But one of Bloomberg's quotes really got me to thinking.  He defended his soda ban with this statement, "We're simply forcing you to understand what's better for you".  So before you dust off your anti Socialist hardware, let's think about that statement for a second.  The key is the forcing you to understand part.  When kids graduate a high school in NYC, only twenty percent of them can read on a twelfth grade level.  Eighty percent of the kids can NOT read proficiently enough to understand the ingredients on the side of the soda can.  So instead of fighting for better education, or education reform, or anything involving teaching, we are just going to have the smart government people make choices for you.  You see fixing the education system and pouring knowledge into our kids is just plain hard.  The ideals of trying to move up in society are now things of folklore. Our society is now so apathetic that we no longer care if a kid has a dream of getting an education and moving out of the projects.  This is the birth of class warfare, which by the way is still in place in the country that the bloody Brit was born.  England still has a house of lords and a house of commons.  You are born with your class sealed on your soul.  When you are prevented from bettering yourself, then apathy sets in so hard "the nanny state" is totally necessary.

But I don't blame the government or the education system.  The apathy starts at home.  When you bring a child into this world and you expect the government to raise it, you are preventing upward mobility.  If you think that your child's ability to read is solely depended on the 1st grade teacher, you are sealing your kid's fate.  It takes time, effort, energy, persistence, caring, love, and a dozen other qualities to pour everything into a kid that is necessary for him to succeed.  At one time in this country seeing your children better themselves was a source of national pride.  Now children are nothing more that a tax deduction or an extra hundred bucks on a welfare check.  So don't be angry at the government for instituting the nanny state, be angry at society for not seeing the true value of a child.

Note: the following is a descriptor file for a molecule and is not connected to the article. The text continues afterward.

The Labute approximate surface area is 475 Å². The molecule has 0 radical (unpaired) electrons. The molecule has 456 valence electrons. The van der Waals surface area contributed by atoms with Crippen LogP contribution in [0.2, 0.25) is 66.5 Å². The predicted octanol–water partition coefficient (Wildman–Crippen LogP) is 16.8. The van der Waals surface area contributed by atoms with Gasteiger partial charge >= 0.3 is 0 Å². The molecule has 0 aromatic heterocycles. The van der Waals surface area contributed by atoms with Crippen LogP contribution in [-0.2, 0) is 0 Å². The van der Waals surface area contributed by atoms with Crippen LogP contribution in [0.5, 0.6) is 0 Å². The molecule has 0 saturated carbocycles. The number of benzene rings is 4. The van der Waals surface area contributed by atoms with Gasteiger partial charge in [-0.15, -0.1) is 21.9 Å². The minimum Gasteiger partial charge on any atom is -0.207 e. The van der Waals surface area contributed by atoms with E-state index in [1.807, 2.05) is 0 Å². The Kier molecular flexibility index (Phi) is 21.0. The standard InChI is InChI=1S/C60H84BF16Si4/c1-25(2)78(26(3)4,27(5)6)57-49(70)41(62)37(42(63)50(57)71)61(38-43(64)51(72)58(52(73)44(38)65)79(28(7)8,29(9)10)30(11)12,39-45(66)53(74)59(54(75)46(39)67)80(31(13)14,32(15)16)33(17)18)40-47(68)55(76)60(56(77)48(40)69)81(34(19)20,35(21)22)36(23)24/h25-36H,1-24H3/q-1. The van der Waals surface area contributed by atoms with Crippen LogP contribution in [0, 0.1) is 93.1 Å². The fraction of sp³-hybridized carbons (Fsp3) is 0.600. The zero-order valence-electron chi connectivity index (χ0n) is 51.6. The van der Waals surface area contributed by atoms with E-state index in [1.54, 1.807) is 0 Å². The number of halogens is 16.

To let a child know you believe in him will empower him more than any school or government system could ever dream.


Saturday, March 9, 2013

I like Gardening, don't judge me!

So it's no big secret that I love to grow vegetables.  I spent the first 8 years of my life living in rural Avoyelles parish.  My grandparents owned 92 acres and it was the ultimate play ground for a young boy.  The school bus would drop me off at their house on Friday afternoon and I would have the run of the place until my parents came to Sunday dinner to pick me up.  In addition to pigs, chickens, and huge fields that were for commercial farming, my grandparents had a personal garden of about an acre.  Some of my fondest memories included following my grandfather's tractor to pick up potatoes and sitting on the back porch with my grandmother to shell peas, shuck corn, and snap beans.  Oh to be eight again, and learn from the members of the greatest generation all over again.